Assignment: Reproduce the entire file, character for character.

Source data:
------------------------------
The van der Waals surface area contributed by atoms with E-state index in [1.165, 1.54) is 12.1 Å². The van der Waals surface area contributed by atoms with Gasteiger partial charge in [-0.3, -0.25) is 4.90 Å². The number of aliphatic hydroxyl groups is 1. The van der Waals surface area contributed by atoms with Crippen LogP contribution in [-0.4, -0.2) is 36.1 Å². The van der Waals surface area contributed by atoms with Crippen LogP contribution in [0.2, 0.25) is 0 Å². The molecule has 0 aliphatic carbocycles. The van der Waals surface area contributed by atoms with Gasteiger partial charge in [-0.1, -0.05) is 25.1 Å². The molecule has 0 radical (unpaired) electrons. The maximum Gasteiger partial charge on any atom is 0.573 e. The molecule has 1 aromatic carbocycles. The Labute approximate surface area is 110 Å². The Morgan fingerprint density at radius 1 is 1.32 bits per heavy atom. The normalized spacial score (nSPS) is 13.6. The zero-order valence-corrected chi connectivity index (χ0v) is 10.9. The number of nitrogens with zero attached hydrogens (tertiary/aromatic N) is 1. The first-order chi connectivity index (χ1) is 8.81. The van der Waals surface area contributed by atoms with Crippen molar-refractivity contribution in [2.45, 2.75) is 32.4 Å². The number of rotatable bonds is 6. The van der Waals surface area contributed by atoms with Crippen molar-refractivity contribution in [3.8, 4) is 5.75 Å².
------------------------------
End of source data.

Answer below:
The van der Waals surface area contributed by atoms with E-state index in [1.165, 1.54) is 12.1 Å². The van der Waals surface area contributed by atoms with Gasteiger partial charge in [-0.3, -0.25) is 4.90 Å². The number of aliphatic hydroxyl groups is 1. The van der Waals surface area contributed by atoms with Crippen LogP contribution in [-0.4, -0.2) is 36.1 Å². The van der Waals surface area contributed by atoms with Crippen LogP contribution in [0.2, 0.25) is 0 Å². The molecule has 0 aliphatic carbocycles. The van der Waals surface area contributed by atoms with Gasteiger partial charge in [-0.1, -0.05) is 25.1 Å². The molecule has 0 radical (unpaired) electrons. The maximum Gasteiger partial charge on any atom is 0.573 e. The molecule has 1 aromatic carbocycles. The Labute approximate surface area is 110 Å². The Morgan fingerprint density at radius 1 is 1.32 bits per heavy atom. The normalized spacial score (nSPS) is 13.6. The zero-order valence-corrected chi connectivity index (χ0v) is 10.9. The number of nitrogens with zero attached hydrogens (tertiary/aromatic N) is 1. The first-order chi connectivity index (χ1) is 8.81. The van der Waals surface area contributed by atoms with Crippen molar-refractivity contribution in [2.45, 2.75) is 32.4 Å². The number of rotatable bonds is 6. The van der Waals surface area contributed by atoms with Crippen molar-refractivity contribution in [3.8, 4) is 5.75 Å².